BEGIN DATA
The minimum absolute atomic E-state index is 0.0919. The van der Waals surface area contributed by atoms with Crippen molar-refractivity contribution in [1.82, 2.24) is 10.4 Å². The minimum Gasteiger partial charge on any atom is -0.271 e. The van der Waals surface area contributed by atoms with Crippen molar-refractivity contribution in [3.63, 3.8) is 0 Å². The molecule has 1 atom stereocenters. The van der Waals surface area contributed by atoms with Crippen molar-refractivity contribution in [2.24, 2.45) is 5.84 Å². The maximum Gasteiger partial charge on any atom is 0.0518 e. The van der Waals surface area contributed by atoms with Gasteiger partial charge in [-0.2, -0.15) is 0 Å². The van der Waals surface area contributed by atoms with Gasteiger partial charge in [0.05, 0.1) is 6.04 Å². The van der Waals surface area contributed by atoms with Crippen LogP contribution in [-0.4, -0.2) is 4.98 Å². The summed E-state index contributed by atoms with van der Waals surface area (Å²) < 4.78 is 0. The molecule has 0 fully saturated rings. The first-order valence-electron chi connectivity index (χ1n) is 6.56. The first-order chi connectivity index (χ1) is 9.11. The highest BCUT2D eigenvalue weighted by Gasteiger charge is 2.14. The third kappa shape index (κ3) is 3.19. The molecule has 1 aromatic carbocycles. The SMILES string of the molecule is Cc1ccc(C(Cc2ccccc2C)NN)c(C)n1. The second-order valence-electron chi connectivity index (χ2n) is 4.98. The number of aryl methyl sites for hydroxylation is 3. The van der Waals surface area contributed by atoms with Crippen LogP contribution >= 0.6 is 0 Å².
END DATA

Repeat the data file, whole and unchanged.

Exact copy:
The minimum absolute atomic E-state index is 0.0919. The van der Waals surface area contributed by atoms with Crippen molar-refractivity contribution in [1.82, 2.24) is 10.4 Å². The minimum Gasteiger partial charge on any atom is -0.271 e. The van der Waals surface area contributed by atoms with Crippen molar-refractivity contribution in [3.63, 3.8) is 0 Å². The molecule has 1 atom stereocenters. The van der Waals surface area contributed by atoms with Crippen molar-refractivity contribution in [2.24, 2.45) is 5.84 Å². The maximum Gasteiger partial charge on any atom is 0.0518 e. The van der Waals surface area contributed by atoms with Gasteiger partial charge in [-0.2, -0.15) is 0 Å². The van der Waals surface area contributed by atoms with Gasteiger partial charge in [0.05, 0.1) is 6.04 Å². The van der Waals surface area contributed by atoms with Crippen LogP contribution in [-0.4, -0.2) is 4.98 Å². The summed E-state index contributed by atoms with van der Waals surface area (Å²) < 4.78 is 0. The molecule has 0 fully saturated rings. The first-order valence-electron chi connectivity index (χ1n) is 6.56. The first-order chi connectivity index (χ1) is 9.11. The highest BCUT2D eigenvalue weighted by Gasteiger charge is 2.14. The third kappa shape index (κ3) is 3.19. The molecule has 1 aromatic carbocycles. The SMILES string of the molecule is Cc1ccc(C(Cc2ccccc2C)NN)c(C)n1. The second-order valence-electron chi connectivity index (χ2n) is 4.98. The number of aryl methyl sites for hydroxylation is 3. The van der Waals surface area contributed by atoms with Crippen LogP contribution >= 0.6 is 0 Å².